Chapter 10 - Pole Barn becomes a Winery

Chapter 10 – Pole Barn becomes a Winery

Captain America: Also in 2005, we began the task of converting the pole barn into a winery, storage rooms and, on the south side where the horse stalls were, a wine bar that we decided to call The Enoteca (which is Italian for wine bar). The Professor undertook the oversight, and a lot of the actual work, of construction, particularly of the extension we built onto The Enoteca. He spent day after day – and even some evenings – building small fires out of scrap wood to keep warm, designing and constructing the edifice. It was an amazing piece of work, no doubt with a healthy dose of belly-scratching. But the Professor would say that belly-scratching is important so as to work smarter not harder. An amazing guy, our Professor.

As we continued the build out of the winery, we ordered a few barrels to store what was to become our first vintage. We had grapes delivered from Lodi, California. We ordered the same varietals that we had planted that first year – Sangiovese (the grape in Chianti), Merlot and Cabernet Sauvignon. We crushed the grapes and fermented them in food grade plastic barrels that we built a makeshift tent around to help control the temperature.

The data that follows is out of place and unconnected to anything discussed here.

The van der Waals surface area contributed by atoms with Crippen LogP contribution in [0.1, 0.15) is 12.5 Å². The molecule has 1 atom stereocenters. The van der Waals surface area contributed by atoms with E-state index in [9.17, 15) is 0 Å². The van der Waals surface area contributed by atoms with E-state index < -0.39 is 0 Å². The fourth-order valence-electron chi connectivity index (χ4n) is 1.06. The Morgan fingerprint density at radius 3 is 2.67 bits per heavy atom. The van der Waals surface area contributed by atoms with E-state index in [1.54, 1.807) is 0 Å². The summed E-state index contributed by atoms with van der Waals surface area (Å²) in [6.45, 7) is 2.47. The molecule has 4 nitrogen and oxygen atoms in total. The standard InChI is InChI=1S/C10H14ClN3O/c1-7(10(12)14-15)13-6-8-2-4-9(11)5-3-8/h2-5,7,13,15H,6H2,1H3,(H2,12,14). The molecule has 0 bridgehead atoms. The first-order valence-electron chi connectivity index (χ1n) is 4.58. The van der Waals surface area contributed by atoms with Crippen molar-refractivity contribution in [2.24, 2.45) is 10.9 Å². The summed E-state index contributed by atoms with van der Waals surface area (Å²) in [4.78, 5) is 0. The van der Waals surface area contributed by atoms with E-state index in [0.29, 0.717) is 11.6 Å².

Dave and Shannon continued having children - Stone showed up in the summer of 2005. We lost Jules’ dad, John, who had been the honorary foreman over the first two plantings, right before our third planting in the Spring of 2006. Before long, Jules’ mom bought a house near the farm.

Chapter 9 - Planting the right way - May 2005

Chapter 9 – Planting the right way – May 2005

Captain America: In 2005, we planted the back 3 ½ acres of the property, this time using a planting machine we borrowed from Ross. This machine had been made by the Amish and is a true marvel of engineering. We planted all 3 ½ acres in 2 ½ days. We then put the metal trellis posts in, this time with a mechanical post driver that we named Eddie after the mascot for the heavy metal band Iron Maiden because Eddie the Pole Driver was the angriest piece of farm machinery we had ever seen. To work with Eddie was to take your life in your hands. But Eddie did the job and the posts were all in within a day.

Part III - The Barn, the Farm and New Jersey Cowboys

Part III – The Barn, the Farm and New Jersey Cowboys

Chapter 8: New Jersey Cowboys